If you are a parent, and your kid is old enough to sit in front of a computer or pronounce the words “video game”, then you have probably heard of Minecraft. Maybe you’ve even seen enough in your daily life to know a bit about the game itself – you’ve passed the Minecraft merchandise aisle in Target, and had to pull your kid away from the rows and rows of weird, blocky figures, stuffed animals, and swords that look like they are from some 1980’s video game. Maybe your kid actually plays Minecraft. You might walk behind them as they sit, transfixed, running around in some blocky virtual world, building things and hiding from creepers and skeletons.
“I don’t get it.” is the common response from the uninitiated.
“I thought today’s video games had realistic graphics” is another thing I hear quite a bit.
So what is Minecraft, and why is it such a big deal?
Minecraft is a game that can be played on a variety of platforms, including most video game consoles (Wii, Playstation 4, Xbox), computers (Mac and Windows), and even mobile devices like iPhone, iPad, and Windows Tablets. So far this year, about 53,000 copies of the game have been sold every day. Since its birth in 2009, over 110 million copies of Minecraft have been sold, in countries all over the globe.
Minecraft is a game that is simple on the surface, but has layers of depth and complexity that allow it to be interesting and fun for a very, very long time. It combines action, strategy and problem solving with a wonderful open-ended creativity that allows players to play the game in the way that suits them the best. Within Minecraft, there are different game modes that allow for different types of game play:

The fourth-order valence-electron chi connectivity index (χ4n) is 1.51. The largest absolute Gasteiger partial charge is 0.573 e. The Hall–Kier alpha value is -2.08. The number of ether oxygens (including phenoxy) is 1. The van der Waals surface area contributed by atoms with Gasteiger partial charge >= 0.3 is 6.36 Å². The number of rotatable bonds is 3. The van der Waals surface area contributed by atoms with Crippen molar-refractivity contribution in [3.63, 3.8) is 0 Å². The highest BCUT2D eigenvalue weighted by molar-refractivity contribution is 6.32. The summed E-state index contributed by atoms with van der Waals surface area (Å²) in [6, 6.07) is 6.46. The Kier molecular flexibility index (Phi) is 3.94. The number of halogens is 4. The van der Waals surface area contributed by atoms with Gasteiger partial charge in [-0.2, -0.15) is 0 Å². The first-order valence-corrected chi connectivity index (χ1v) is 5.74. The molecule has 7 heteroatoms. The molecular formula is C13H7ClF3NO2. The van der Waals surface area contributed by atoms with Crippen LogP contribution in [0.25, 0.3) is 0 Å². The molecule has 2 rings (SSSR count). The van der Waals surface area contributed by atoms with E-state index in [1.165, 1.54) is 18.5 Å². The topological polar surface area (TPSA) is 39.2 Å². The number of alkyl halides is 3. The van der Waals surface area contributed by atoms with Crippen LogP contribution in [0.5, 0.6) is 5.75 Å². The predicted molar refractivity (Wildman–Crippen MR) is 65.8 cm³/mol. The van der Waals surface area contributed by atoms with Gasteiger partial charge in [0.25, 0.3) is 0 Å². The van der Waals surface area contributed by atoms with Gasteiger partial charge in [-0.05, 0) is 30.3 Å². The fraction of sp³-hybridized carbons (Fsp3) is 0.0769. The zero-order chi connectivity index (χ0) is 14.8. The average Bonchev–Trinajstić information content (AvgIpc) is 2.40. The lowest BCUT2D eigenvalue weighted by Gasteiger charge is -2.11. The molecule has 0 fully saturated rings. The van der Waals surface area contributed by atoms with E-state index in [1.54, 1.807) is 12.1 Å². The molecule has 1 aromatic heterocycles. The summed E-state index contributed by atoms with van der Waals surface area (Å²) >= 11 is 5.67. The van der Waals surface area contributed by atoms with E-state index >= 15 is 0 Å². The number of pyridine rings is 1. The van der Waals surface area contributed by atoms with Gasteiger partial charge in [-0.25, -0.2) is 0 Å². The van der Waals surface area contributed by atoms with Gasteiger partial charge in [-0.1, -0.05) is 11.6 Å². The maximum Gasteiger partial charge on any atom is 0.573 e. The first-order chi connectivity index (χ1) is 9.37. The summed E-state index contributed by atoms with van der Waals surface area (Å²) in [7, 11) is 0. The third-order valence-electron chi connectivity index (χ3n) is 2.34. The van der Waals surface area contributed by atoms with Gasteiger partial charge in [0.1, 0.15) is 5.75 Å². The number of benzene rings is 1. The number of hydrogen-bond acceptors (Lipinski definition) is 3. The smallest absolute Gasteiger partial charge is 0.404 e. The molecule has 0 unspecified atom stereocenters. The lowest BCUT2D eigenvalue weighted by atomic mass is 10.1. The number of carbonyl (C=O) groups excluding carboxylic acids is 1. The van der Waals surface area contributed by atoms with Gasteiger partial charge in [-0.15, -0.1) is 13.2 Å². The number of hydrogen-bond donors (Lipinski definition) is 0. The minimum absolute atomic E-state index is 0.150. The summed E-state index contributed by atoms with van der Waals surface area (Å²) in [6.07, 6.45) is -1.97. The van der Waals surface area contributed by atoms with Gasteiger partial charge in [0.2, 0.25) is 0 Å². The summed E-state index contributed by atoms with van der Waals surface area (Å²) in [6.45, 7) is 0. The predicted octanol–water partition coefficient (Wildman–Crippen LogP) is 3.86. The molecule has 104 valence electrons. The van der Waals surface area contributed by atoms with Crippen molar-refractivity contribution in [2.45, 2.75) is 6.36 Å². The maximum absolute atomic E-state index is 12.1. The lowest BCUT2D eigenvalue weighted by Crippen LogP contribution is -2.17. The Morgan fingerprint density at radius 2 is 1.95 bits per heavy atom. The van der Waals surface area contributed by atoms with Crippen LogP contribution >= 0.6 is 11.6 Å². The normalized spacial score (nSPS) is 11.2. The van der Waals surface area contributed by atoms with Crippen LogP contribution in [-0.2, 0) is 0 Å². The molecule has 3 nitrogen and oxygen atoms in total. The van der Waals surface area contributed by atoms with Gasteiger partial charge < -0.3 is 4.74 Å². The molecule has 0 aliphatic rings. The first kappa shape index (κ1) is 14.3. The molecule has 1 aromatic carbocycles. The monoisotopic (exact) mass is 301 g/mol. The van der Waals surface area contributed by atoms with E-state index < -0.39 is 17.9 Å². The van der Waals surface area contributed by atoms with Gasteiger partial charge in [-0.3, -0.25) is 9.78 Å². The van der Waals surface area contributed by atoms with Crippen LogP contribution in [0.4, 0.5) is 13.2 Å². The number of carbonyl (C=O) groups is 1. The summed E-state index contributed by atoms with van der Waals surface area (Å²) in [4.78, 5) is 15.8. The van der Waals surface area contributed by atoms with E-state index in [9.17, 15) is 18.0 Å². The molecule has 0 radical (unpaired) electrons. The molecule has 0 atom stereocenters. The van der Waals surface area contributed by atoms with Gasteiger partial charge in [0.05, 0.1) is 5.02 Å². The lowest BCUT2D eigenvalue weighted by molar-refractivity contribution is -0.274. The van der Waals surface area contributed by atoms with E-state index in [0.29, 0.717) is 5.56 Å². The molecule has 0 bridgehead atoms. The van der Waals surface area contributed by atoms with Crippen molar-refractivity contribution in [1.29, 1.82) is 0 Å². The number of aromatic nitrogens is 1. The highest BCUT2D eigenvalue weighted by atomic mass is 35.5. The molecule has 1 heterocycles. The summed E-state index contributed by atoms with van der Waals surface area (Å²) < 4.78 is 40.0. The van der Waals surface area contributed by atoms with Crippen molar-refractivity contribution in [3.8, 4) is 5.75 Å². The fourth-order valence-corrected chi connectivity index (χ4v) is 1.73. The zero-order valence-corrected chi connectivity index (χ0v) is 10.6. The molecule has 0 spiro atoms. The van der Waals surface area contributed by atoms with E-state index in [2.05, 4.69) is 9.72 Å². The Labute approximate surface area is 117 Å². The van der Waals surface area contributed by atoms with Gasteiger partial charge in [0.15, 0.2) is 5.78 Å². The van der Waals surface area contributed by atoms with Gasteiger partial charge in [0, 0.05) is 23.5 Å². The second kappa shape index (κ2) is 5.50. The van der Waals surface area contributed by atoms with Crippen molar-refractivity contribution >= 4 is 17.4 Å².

Survival Mode – In this mode, players must start with nothing, and face a hostile environment by gathering resources, crafting tools, and building structures to survive. They must find food to eat, avoid or fight monsters that come out at night, and solve deeper and more complex problems to progress into more difficult parts of the game.
Creative Mode – In creative mode there are no monsters, and players start out the game with an unlimited supply of every resource and building material. Players can’t get hungry or hurt, and they can fly around the world instead of walking. There is no objective in this mode, except the creation of whatever the imagination produces. Imagine having an empty world and an unlimited supply of Lego bricks. And then imagine that some of those bricks have fantastic magical or interactive properties. If your mind can conjure that image, you might begin to see the appeal of creative mode.
In addition to the two modes of play mentioned above, Minecraft has the ability to connect players online (and through local networks, as in the same house) to play together in the same world. Cooperative (or competitive) online play isn’t unique to Minecraft, but it does present a unique appeal to players, and the addition of other “real” players adds a fun dimension to the game whether you are trying to stay alive in survival mode or building together in creative mode.